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  • The Delhi HC has delivered a split judgement regarding the criminalisation of marital rape. Justice Rajiv Shakdher ruled in favour of striking down Exception 2 to Section 376 IPC whereas Justice Hari Shankar observed that the striking down of the same would create a new offence.
  • In RIT Foundation vs Union of India and other connected matters, emphasising the institution of marriage, Justice Shankar observed that it is plain and clear that the primary distinction that distinguishes the relationship of wife and husband from all other relationships of women and men is the carrying, with the relationship, as one of its inexorable incidents, of a legitimate expectation of sex. The sexual aspect is but one of the many facets of the relationship between a husband and wife, on which the bedrock of their marriage rests.
  • He further observed that any legislation that seeks to keep out, from the parameters of such a relationship, any allegation of rape, was in his view, completely immune to interference.
  • Justice Shankar further went on to say that any assumption that a wife, who is forced to have sex with her husband on a particular occassion when she does not want to, feels the same degree of outrage as a woman raped by a stranger, is not only unjustified, but is completely unrealistic. Nor can the impact on the wife, in such a situation be equated with the impact of a woman who is raped by a stranger. The spouses, bu marriage, have a right to legitimate expectation of sex.
  • Justice Shakdher, on the other hand, held that sexual assault by a husband upon his wife which falls within the fold of section 375 IPC should be termed as rape. He observed that certain sexual offences need to be called out for what they are, oddly enough, society appears to stigmatise the victim rather than the rapist.
  • He also observed that when the State exempts criminal acts such as forced sex within the marriage, it unwittingly engages in unequal disbursement of rights conferred by the Constitution. Consequently, the husband does not suffer the rigours of the law, and the wife gets no protection from the law.
  • Observing that the same is in violation of Article 21 of the Constitution, Justice Shakdher observed that the fact that the rapist is also the husband does not make the act of sexual asault any less injurious or dehumanising, irrespective of who the perpetrator is, forced sex mars the woman physically, psychologically and emotionally. Rape deserves societal disapprobation in the strongest terms, and it does not matter whether the rapist is the woman’s husband.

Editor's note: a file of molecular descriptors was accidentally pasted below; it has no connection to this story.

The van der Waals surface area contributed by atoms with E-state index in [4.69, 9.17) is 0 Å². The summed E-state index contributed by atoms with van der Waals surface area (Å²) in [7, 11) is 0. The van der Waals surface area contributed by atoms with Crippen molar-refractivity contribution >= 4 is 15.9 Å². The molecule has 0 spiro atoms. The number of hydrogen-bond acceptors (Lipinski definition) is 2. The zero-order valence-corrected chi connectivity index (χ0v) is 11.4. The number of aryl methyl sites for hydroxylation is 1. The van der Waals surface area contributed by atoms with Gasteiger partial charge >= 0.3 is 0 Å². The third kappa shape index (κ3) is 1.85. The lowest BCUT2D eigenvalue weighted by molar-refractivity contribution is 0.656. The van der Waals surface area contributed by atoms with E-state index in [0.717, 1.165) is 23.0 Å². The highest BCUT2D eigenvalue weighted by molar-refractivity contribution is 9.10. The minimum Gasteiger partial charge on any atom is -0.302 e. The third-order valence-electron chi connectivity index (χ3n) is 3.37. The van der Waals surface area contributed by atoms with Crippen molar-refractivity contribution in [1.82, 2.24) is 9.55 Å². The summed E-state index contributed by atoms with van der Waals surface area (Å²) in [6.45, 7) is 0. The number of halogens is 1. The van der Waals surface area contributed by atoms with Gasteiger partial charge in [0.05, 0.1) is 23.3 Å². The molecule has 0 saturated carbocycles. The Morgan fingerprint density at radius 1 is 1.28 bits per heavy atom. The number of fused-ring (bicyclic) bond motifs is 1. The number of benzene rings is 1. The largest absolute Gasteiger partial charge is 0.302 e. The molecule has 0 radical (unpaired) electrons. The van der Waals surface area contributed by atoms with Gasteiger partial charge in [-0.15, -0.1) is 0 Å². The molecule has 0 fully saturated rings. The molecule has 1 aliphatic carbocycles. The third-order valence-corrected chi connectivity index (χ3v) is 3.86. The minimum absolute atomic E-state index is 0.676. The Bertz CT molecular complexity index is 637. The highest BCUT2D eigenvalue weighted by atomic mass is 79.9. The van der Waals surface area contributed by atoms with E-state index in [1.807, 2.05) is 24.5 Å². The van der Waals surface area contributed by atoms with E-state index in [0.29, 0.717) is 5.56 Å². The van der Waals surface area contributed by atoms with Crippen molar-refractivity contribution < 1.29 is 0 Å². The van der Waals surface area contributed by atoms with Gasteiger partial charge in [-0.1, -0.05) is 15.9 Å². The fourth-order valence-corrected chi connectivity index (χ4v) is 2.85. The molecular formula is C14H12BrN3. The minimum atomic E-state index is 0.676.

• It was also observed that the exception is also violative of Article 19(1)(a) of the Constitution as it violates the guarantee given by the Constitution concerning the freedom of expression to a married woman as a citizen of the Country. This freedom of expression includes a woman’s right to assert her sexual agency and autonomy.
  • Justice Shakdher gave five reasons as to why striking down the exception would not create an offence:
  1. The offence is already defined in the substantive part of section 375 IPC, and if the exception is excised, all that would happen is that it would extend the ambit of section 375 to include offending husbands.
  2. A new offence would perhaps be created if the ingredients of the offence had changed, however this is not the case.
  3. Reading down, filling gaps or excising parts of an offending provision is a legitimate judicial tool which has been employed by the Courts for severing what is unconstitutional and retaining what is lawful.
  4. The exception seeks to ring fence the offender based on his marital relationship with the accused, whereas the main provision is neutral to the relationship between the accused and the victim.
  5. Penal law is act or omission centric and is neutral to who the perpetrator of the crime is. The fact that in certain cases relationships enter the fray does not dilute the fundamental premise on which penal laws are pivoted, which is that it punishes the act irrespective of the offender.
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